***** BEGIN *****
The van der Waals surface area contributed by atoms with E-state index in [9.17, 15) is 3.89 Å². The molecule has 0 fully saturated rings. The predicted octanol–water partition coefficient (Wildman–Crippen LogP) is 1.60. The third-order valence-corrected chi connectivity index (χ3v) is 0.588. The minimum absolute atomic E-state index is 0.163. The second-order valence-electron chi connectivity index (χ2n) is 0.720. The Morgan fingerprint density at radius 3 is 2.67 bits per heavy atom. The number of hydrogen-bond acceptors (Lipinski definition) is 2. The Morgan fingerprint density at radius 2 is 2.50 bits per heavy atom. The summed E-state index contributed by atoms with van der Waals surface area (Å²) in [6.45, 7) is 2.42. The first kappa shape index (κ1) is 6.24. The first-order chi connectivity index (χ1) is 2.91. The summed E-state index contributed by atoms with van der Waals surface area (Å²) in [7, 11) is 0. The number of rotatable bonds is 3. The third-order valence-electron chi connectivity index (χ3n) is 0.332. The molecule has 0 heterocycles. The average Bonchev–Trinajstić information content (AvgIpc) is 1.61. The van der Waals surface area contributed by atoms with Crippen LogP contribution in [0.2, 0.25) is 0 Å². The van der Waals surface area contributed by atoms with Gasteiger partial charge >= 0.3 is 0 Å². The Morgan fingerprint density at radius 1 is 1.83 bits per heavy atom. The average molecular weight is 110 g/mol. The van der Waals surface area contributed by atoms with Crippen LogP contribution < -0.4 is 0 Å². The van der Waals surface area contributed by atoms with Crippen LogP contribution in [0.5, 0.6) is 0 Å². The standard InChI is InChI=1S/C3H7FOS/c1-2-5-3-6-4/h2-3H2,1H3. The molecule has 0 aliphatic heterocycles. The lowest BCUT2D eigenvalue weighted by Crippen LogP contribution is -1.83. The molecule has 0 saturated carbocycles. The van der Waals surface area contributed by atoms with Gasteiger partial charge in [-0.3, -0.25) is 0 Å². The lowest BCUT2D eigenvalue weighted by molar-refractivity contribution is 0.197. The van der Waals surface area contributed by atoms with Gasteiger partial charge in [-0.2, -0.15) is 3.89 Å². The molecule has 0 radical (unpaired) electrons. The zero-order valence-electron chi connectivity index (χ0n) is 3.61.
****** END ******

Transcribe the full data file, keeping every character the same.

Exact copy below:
The van der Waals surface area contributed by atoms with E-state index in [9.17, 15) is 3.89 Å². The molecule has 0 fully saturated rings. The predicted octanol–water partition coefficient (Wildman–Crippen LogP) is 1.60. The third-order valence-corrected chi connectivity index (χ3v) is 0.588. The minimum absolute atomic E-state index is 0.163. The second-order valence-electron chi connectivity index (χ2n) is 0.720. The Morgan fingerprint density at radius 3 is 2.67 bits per heavy atom. The number of hydrogen-bond acceptors (Lipinski definition) is 2. The Morgan fingerprint density at radius 2 is 2.50 bits per heavy atom. The summed E-state index contributed by atoms with van der Waals surface area (Å²) in [6.45, 7) is 2.42. The first kappa shape index (κ1) is 6.24. The first-order chi connectivity index (χ1) is 2.91. The summed E-state index contributed by atoms with van der Waals surface area (Å²) in [7, 11) is 0. The number of rotatable bonds is 3. The third-order valence-electron chi connectivity index (χ3n) is 0.332. The molecule has 0 heterocycles. The average Bonchev–Trinajstić information content (AvgIpc) is 1.61. The van der Waals surface area contributed by atoms with Crippen LogP contribution in [0.2, 0.25) is 0 Å². The van der Waals surface area contributed by atoms with Gasteiger partial charge >= 0.3 is 0 Å². The Morgan fingerprint density at radius 1 is 1.83 bits per heavy atom. The average molecular weight is 110 g/mol. The van der Waals surface area contributed by atoms with Crippen LogP contribution < -0.4 is 0 Å². The van der Waals surface area contributed by atoms with Crippen LogP contribution in [0.5, 0.6) is 0 Å². The standard InChI is InChI=1S/C3H7FOS/c1-2-5-3-6-4/h2-3H2,1H3. The molecule has 0 aliphatic heterocycles. The lowest BCUT2D eigenvalue weighted by Crippen LogP contribution is -1.83. The molecule has 0 saturated carbocycles. The van der Waals surface area contributed by atoms with Gasteiger partial charge in [-0.3, -0.25) is 0 Å². The lowest BCUT2D eigenvalue weighted by molar-refractivity contribution is 0.197. The van der Waals surface area contributed by atoms with Gasteiger partial charge in [-0.2, -0.15) is 3.89 Å². The molecule has 0 radical (unpaired) electrons. The zero-order valence-electron chi connectivity index (χ0n) is 3.61.